4. Imbalance: Loss of infinitude: Legalistic; preoccupied with detail at expense of moral substance; obsessed with the letter of obligation at the expense of the right spirit; uncritically repetitious of the precepts of the tradition without thought or fresh reappropriation.
    5. Egoism: Morally hypocritical or pretentious; doing what on the surface is right and appropriate but primarily (or strictly) for the sake of some ulterior egoistic motive or material advantage; identified with the welfare of some at the expense of others; ready to treat others as mere means for one's ends; overly defensive about oneself or one's reputation; nursing of resentment or of desire for revenge; unconcern for others' need to see for themselves what is right.

    THE WAY OF DEVOTION

    Basic description: Cultivation of a personal relationship to ultimate realityo of wholehearted adoration, devotional surrender to itso transforming grace, and trust in itso rovidential care, anticipating in return an influx of sustaining energy, hope; and a sense of affirming presence or at-onement. It typically involves a conversion experience and emotional purgation.

    CHARACTERISTIC VIRTUES OR EXCELLENCES OF PRACTICE

    CHARACTERISTIC VICES OR DEGENERATIONS OF PRACTICE

    1. Competence: In touch with deeper feelings (one's own as well as others'); discerning of feelings; fully acquainted with the processes of personal conversion and devotional surrender, what occasions them, and how they should be guided; master of the art of pastoral counseling;
    2. Balance of finitude and infinitude: Love of ultimate realityo coupled with appropriate, penultimate care for finite realities and finite duties; simply trustful of providence (readiness to "Let go and let God") coupled with a readiness to do what one is in one's power; inwardly devotionally surrendered coupled with outward autonomy; at ease with the whole range of feelings and able to help others be at ease with feelings, yet not wholly subject to the sway of feelings; sensible to what is important and what is not, what is deep and what is only on the surface.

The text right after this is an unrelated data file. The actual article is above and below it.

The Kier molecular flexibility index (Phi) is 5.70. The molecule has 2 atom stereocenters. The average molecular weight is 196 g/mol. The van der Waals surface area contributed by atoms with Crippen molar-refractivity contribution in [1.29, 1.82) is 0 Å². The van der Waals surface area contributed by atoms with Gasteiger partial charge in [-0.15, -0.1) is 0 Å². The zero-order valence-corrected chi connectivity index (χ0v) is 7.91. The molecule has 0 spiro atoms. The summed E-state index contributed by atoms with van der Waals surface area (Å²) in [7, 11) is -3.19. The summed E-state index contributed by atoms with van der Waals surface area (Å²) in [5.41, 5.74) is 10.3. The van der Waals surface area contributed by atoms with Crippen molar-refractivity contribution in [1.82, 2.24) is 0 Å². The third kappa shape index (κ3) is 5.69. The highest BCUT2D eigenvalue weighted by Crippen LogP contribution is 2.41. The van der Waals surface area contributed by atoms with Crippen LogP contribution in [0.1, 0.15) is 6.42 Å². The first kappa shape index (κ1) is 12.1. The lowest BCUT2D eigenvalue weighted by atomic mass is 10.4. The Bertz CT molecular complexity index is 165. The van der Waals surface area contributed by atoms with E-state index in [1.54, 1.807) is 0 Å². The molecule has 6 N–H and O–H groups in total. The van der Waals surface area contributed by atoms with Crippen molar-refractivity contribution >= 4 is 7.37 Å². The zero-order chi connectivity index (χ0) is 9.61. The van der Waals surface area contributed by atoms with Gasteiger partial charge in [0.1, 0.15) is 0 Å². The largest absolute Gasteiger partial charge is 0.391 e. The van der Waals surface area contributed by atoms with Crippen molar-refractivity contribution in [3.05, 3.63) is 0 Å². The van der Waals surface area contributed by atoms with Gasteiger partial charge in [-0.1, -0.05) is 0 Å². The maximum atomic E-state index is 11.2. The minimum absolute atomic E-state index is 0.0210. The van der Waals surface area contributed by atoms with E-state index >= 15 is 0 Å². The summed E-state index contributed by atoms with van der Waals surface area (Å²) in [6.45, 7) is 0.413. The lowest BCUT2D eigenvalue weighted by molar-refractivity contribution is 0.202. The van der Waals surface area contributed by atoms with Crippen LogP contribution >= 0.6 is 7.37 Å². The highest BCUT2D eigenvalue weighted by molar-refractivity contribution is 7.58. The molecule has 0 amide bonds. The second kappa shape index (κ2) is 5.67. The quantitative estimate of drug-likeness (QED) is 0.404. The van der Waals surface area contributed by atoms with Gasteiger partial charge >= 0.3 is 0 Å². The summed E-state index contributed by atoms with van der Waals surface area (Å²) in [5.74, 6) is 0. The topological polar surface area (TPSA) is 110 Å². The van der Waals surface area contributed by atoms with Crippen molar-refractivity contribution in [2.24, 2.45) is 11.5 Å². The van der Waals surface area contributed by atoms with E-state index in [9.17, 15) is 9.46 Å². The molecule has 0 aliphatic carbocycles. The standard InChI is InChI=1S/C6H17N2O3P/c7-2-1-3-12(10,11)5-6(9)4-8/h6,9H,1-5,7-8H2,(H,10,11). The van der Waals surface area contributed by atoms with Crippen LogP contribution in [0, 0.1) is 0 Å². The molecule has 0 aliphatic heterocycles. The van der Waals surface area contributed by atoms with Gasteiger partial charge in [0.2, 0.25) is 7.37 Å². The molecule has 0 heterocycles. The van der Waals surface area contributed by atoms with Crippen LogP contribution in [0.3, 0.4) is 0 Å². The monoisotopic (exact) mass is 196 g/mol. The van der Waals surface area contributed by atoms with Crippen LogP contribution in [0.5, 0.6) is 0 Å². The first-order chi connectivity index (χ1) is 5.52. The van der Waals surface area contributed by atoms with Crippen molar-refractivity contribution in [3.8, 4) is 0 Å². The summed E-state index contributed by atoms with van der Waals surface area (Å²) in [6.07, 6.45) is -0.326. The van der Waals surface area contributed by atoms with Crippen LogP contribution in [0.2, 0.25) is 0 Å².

3. Selflessness: Sincere of heart; committed to ongoing personal transformation through surrender to the providential grace of ultimate realit)f; possessed of a "generosity of soul" that includes and welcomes others within its circle of friendship; compassionate and sympathetic toward others; appropriately responsive to others' feelings; a good listener; able to let others have their own feelings.
    1. Shadow side of competence: Ready to treat all problems as solvable through devotional surrender to the providential grace of ultimate realityo; unreflectively trustful of feeling; passive.
    2. Incompetence: Out of touch with one's own feelings (or "having no feelings"); fickle (inconstant, changeable, capricious); caught up with superficial feelings of devotion but not yet given over to deep surrender; distrustful of feeling or of devotional surrender; of the supposition that one can pursue this way on one's own or in one's own strength; pastorally responsible for others but insensitive to others' feelings (unempathetic); lacking understanding of the processes of personal conversion and devotional surrender.
    3. Imbalance: Loss of finitude: Passionate in an intense, otherworldly way that eclipses into insignificance or disvalues all mundane concerns and the importance of others' feelings; failing to distinguish powerful feelings of ultimate realityo from ultimate realityo itself; wholly subject to the sway of powerful religious emotions.
    4. Imbalance: Loss of infinitude: Overly sentimental and emotional; enamored with cultivating feelings for their own sake (at the expense of theological depth or breadth), with little or no connection with ultimate realityo; imitating secondhand feelings and the appearance of devotional surrender, without genuineness or substance.